top of page
Top of Blog

JDC

MUST

READ

BOOKS

Books. Audiobooks. coffee..png
  • Writer's pictureJudith D Collins

The Things We Didn't Know

Narrator: Marisa Blake

Simon & Schuster Audio

ISBN: 9781668012062

Publisher: Gallery Books

Publication Date: 02/06/2024

Format: Other

My Rating: 4 Stars (ARC)


The inaugural winner of Simon & Schuster’s Books Like Us contest, Elba Iris Pérez’s lyrical, cross-cultural coming-of-age debut novel explores a young girl’s childhood between 1950s Puerto Rico and a small Massachusetts factory town.


Andrea Rodríguez is nine years old when her mother whisks her and her brother, Pablo, away from Woronoco, the tiny Massachusetts factory town that is the only home they’ve known. With no plan and no money, she leaves them with family in the mountainside villages of Puerto Rico and promises to return.


Months later, when Andrea and Pablo are brought back to Massachusetts, they find their hometown significantly changed. As they navigate the rifts between their family’s values and all-American culture and face the harsh realities of growing up, they must embrace both the triumphs and heartache that mark the journey to adulthood.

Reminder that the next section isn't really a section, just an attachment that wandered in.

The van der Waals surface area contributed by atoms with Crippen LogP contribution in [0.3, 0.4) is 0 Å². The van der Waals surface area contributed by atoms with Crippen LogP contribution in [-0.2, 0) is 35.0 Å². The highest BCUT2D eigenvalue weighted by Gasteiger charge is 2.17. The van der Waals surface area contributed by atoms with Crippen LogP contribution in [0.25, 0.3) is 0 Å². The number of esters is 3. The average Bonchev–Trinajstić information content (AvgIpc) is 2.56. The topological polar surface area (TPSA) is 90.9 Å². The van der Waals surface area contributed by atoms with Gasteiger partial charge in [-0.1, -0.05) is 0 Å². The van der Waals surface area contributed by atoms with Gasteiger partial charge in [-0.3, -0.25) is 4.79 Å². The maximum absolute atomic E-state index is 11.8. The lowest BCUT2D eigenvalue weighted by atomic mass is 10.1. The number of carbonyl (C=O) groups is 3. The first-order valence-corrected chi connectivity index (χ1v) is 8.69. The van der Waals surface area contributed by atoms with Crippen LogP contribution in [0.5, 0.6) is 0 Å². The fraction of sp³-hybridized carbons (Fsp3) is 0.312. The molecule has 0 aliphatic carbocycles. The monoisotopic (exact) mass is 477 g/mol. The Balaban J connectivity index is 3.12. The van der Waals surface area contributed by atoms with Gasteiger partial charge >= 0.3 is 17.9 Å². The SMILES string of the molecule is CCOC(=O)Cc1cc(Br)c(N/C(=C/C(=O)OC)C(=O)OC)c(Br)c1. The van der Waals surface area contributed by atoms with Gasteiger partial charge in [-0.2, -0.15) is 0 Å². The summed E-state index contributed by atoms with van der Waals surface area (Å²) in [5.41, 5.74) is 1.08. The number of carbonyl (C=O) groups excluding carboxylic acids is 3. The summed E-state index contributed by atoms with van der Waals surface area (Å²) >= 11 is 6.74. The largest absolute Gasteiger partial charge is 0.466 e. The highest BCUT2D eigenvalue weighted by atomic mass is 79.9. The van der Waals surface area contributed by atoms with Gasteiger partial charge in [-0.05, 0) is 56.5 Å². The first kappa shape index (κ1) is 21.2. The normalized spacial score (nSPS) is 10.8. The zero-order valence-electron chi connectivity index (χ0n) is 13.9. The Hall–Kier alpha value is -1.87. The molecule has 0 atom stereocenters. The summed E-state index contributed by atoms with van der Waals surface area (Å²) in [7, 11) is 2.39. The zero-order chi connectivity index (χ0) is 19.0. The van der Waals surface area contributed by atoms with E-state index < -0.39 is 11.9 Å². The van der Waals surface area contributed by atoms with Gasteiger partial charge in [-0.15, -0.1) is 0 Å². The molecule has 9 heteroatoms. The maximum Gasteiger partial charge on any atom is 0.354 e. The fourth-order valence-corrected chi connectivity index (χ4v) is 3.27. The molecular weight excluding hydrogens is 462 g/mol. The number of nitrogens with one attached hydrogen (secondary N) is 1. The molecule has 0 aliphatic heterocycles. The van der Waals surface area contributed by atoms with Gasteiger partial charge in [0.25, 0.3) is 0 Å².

A heartfelt, evocative portrait of another side of life in 1950s America, The Things We Didn’t Know establishes Elba Iris Pérez as a sensational new literary voice.







My Review


From a new voice in fiction, the inaugural winner of Simon & Schuster’s Books Like Us contest, Elba Iris Pérez’s THE THINGS WE DIDN'T KNOW —follows a young girl's journey from childhood between the 1950's Puerto Rico and a small Massachusetts factory town through the 1960s, in this gripping coming coming-of-age cross-cultural debut novel.


It has been four years since the father, Luis Jose Rodriguez, brought the family from Puerto Rico to Massachusetts to the remote tiny town of Woronoco, a factory town.